I recently notice the steering wheel in my Toyota Van shaking whenever my driving speed goes above 50 KPH. However, the shaking would stop the moment I reduce my speed. What could be causing this problem?
There are several things that might be behind the problem. One of the most possible culprits is a tire that is out of balance in your ride. If shaking happens above 50 KPH but stops when you drive even faster, then check your tires to catch the problem. Another possible reason is a damaged or sticking brake caliper. If this is the problem, steering vibration will typically get worse as the car speed increases. Check the said components, together with your suspension system and steering assembly. Damaged bearings, broken suspension arms, wearing axles—all of these could lead to the symptom that you mentioned. You can also check the balance bar in your vehicle for possible damage. If the bar is broken, then the chassis will flex and cause the steering wheel to shake. Replace a damaged bar right away.
I'm looking at cleaning the throttle body installed in my vehicle, and I wonder if I can reuse the gasket and re-install it when I assemble the throttle body back. What's your advice on this?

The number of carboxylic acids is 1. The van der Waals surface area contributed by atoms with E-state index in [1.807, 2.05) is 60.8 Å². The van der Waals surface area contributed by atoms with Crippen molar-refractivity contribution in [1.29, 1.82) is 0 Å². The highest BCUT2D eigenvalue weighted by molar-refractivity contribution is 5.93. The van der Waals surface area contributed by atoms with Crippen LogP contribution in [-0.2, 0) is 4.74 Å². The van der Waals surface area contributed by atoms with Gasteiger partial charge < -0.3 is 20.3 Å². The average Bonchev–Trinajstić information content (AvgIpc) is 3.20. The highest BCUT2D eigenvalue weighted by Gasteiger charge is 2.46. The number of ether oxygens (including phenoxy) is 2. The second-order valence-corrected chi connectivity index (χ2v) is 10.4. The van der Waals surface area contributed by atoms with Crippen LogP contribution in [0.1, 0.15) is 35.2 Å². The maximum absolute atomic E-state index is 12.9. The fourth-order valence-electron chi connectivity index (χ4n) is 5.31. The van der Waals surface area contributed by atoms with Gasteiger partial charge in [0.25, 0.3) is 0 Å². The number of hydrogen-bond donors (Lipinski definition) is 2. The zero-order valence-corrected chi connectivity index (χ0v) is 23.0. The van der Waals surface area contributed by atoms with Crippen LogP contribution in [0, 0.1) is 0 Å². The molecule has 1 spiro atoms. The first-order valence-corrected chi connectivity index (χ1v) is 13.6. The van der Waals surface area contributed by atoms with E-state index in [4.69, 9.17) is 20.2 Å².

We would suggest that you carefully inspect the gasket to see if it is still up to par. Any sign of tear, wearing, or even the slightest damage should automatically make you reconsider the reuse of the said material. Installing a damaged gasket would most likely cause problems in your drive, especially with regards to idling due to the presence of vacuum in the throttle. The best suggestion that we can give you is to replace the throttle body gasket regardless of the presence or absence of obvious signs of damage. This gasket comes cheap, and it's a practical thing to do to replace it together with the disassembly of the throttle body compared to doing the task all over again just to replace a damaged gasket. It's easier and cheaper in the long run.
How important are auxiliary lights? One of the front auxiliary lights in my Toyota Van vehicle is no longer working, but I don't have a budget for a replacement yet. Can I skip it for a while? Or is it absolutely necessary to replace this lighting component?
Auxiliary lights may not be central to your lighting system, but they provide crucial illumination when you drive in harsh weather conditions. For instance, foggy weather is something the headlight can't handle; you will need a fog light set for this in order to prevent accidents caused by improperly directed light beams. Driving in the dark will also call for additional lighting to ensure that you will see the road ahead clearly. Just remember that different auxiliary lights are created for different purposes; you cannot substitute another kind of light when the auxiliary light gets damaged. The only way to deal with this is to get the right replacement light for your van.